Ineffective Updates: Efforts at Updating Children’s Online Privacy Rule Leads to More Circumvention

October 25, 2012

Wednesday, October 24, 2012, by Laura Arredondo-Santisteban
As people’s reliance on technology and Internet services for their daily tasks increases, pushes for greater Legislative involvement to take steps at protecting users personal information online have also increased. The Children’s Online Privacy Protection Act (COPPA), is just one of the various widely publicized online privacy measures, which was enacted to ensure that online website and internet operators were not taking advantage of children under thirteen’s vulnerabilities by collecting their personal information.  Currently, the Federal Trade Commission (FTC) is in the process of updating COPPA and receiving written comments on the proposed updates in an effort to maintain up to date with technology’s advancements.
Congress enacted the Children’s Online Privacy Protection Act in 1998 and gave the Federal Trade Commission (FTC) authority to issue and enforce the Children’s Online Privacy Protection Rule (COPPA Rule) by monitoring Internet compliance with the Rule and bringing law enforcement actions against violators when appropriate. Apart from seeking to protect children from divulging personal information online, the FTC states that the goal behind COPPA and the Rule is to place parents in control over what information is collected from their young children online.
In September 2011 the FTC announced in a news release proposed revisions to the COPPA Rule for the purpose of ensuring that “the Rule continues to protect children’s privacy, as mandated by Congress, as online technologies evolve.” The revisions symbolized the first significant change to the Rule since it was issued in 2000. The 2012 modifications target the Rule’s “operator,” “website or online service directed to children,” and “personal information” definitions.
In updating the current COPPA Rule, the FTC indicated its desire to “keep current with technology advances.” However, its methods for ensuring that children’s personal data remain protected have not evolved since its enactment in 2000.  Currently, there has yet to be developed an advanced form of age verification technology, which would make parental consent via email inadequate.  Nor has the FTC, in its updates, revisited or redrafted COPPA’s methods for obtaining verifiable parental consent. Online operators, like Facebook, seeking to comply with COPPA and avoid its large fines have responded by drastically limiting their services to children.  Studies have shown that what was has resulted from these actions, are many children lying about their age to access certain sites, like Facebook, and often doing so with help from their parents.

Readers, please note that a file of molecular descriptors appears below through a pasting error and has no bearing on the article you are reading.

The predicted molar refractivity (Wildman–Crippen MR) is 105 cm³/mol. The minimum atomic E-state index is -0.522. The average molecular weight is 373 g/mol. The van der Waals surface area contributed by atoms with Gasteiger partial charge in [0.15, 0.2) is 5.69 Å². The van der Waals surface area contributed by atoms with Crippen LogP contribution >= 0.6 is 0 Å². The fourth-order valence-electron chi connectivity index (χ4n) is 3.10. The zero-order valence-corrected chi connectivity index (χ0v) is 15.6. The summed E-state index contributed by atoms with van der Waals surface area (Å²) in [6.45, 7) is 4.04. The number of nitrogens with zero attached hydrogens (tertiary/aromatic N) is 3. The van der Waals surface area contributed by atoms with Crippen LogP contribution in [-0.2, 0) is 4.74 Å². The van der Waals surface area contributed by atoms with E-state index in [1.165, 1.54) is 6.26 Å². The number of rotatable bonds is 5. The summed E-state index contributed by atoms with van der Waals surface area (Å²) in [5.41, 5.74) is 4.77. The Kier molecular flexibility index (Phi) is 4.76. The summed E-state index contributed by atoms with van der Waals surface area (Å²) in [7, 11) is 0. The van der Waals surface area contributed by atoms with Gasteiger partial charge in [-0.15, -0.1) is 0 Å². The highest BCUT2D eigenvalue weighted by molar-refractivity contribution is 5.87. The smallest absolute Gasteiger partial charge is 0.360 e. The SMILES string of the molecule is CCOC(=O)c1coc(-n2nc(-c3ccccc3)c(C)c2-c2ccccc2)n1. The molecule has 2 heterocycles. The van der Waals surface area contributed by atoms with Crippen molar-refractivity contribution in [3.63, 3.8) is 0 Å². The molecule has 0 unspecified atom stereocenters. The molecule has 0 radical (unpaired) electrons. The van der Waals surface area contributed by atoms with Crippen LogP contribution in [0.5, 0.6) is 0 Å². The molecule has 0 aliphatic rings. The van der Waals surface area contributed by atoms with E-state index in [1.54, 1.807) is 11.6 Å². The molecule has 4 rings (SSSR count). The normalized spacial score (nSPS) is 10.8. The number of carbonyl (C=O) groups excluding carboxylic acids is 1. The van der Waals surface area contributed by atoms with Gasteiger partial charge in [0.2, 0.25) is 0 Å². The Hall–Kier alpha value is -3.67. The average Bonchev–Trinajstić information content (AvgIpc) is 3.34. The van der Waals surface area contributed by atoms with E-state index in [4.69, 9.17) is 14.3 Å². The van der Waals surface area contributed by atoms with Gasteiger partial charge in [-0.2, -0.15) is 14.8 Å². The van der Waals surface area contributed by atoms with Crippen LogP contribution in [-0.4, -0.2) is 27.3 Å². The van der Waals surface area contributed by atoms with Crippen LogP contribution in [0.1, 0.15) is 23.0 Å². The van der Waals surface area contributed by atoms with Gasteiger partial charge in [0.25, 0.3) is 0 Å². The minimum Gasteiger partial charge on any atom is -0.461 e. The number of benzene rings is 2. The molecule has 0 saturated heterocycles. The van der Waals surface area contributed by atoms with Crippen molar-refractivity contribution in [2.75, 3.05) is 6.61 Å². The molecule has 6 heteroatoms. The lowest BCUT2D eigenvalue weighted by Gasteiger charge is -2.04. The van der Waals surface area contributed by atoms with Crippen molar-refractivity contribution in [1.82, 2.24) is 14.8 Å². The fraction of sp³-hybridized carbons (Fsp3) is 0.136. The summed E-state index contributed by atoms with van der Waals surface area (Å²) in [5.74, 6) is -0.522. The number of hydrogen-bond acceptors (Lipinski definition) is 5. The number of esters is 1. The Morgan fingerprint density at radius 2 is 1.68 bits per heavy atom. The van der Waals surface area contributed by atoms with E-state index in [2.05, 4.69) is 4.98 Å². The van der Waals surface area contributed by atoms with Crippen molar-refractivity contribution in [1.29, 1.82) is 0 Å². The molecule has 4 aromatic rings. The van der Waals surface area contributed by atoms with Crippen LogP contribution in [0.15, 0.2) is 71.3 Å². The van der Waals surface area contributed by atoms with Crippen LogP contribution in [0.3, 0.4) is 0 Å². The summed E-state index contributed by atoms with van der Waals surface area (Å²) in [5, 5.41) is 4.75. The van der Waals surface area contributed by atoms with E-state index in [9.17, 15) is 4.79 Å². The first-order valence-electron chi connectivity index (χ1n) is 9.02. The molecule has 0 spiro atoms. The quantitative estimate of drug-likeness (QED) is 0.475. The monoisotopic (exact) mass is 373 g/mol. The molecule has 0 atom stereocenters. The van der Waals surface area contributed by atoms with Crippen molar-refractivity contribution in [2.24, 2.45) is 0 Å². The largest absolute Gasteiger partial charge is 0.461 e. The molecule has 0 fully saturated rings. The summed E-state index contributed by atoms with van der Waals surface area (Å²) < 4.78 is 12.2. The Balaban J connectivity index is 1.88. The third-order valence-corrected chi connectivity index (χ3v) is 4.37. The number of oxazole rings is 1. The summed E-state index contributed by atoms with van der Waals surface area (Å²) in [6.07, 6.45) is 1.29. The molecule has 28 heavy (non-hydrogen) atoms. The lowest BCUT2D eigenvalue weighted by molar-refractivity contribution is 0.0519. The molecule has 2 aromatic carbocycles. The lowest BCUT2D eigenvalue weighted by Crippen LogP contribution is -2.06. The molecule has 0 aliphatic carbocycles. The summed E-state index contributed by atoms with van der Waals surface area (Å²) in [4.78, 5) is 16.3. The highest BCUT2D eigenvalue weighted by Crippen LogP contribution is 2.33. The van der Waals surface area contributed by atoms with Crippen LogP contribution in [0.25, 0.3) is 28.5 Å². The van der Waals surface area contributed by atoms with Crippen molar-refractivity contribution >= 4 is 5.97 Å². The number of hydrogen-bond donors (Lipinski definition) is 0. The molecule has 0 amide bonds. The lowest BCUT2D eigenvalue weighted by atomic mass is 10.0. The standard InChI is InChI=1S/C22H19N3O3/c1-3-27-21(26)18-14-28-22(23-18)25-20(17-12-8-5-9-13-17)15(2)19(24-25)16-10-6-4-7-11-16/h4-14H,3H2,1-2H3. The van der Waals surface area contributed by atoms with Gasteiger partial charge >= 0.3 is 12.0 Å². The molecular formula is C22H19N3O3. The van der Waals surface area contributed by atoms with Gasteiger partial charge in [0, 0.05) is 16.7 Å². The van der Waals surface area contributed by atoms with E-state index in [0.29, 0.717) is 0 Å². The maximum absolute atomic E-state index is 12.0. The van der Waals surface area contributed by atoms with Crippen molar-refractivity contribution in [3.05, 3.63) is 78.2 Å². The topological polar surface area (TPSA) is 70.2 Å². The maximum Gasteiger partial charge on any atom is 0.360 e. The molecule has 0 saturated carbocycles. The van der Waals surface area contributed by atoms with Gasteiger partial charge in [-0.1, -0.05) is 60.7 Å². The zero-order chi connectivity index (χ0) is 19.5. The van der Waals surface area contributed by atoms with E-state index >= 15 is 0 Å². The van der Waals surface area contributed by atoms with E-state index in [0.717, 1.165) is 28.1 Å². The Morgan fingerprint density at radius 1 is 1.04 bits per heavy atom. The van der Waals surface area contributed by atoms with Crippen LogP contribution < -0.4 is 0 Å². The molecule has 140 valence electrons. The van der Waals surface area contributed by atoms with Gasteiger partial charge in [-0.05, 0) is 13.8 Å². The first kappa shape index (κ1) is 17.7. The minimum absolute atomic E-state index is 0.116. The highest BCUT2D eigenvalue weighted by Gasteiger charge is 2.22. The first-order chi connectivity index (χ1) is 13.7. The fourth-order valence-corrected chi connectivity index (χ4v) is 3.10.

In a study focusing on Facebook and parental practices regarding their children’s access to the networking site, researchers noted that half of the parents surveyed reported that their children were on Facebook, and 72 percent of those parents whose children were on Facebook reported that their child joined Facebook when the child was younger than minimum required age of thirteen years. The study found that of those children who were under thirteen and on Facebook, 68 percent of the parents surveyed reported that they helped their child create the account and were notified upon the account’s creation that the minimum age required was thirteen.
The lack of cost-effective methods for obtaining parental consent as made it economically more beneficial for online and website operators of mixed audience sites to restrict their services to users below age thirteen.  Rather than providing parents greater control over their children’s online activities, COPPA has encouraged online operators to place limits on children’s access to their online services as a tradeoff for protecting their privacy and safety.  In order to address this problem, policy-makers should shift away from privacy regulation models that are based on age and work towards developing universal privacy protections for online users as a whole. Critics have argued that teens, and at times adults, are no less vulnerable to safety-risks posed by online marketers’ use of their personal data.  With an increasing percentage of online marketing and advertising networks relying on passive data collection methods, people often remain unaware of the extent there personal information is being shared online.  Although the FTC is in the process of updating its privacy protections for children under thirteen and expanding website and online operator’s obligations, as long as the methods of obtaining ‘verifiable parental consent’ remain economically inefficient and difficult to apply, operators will continue to apply age restrictions to their online services.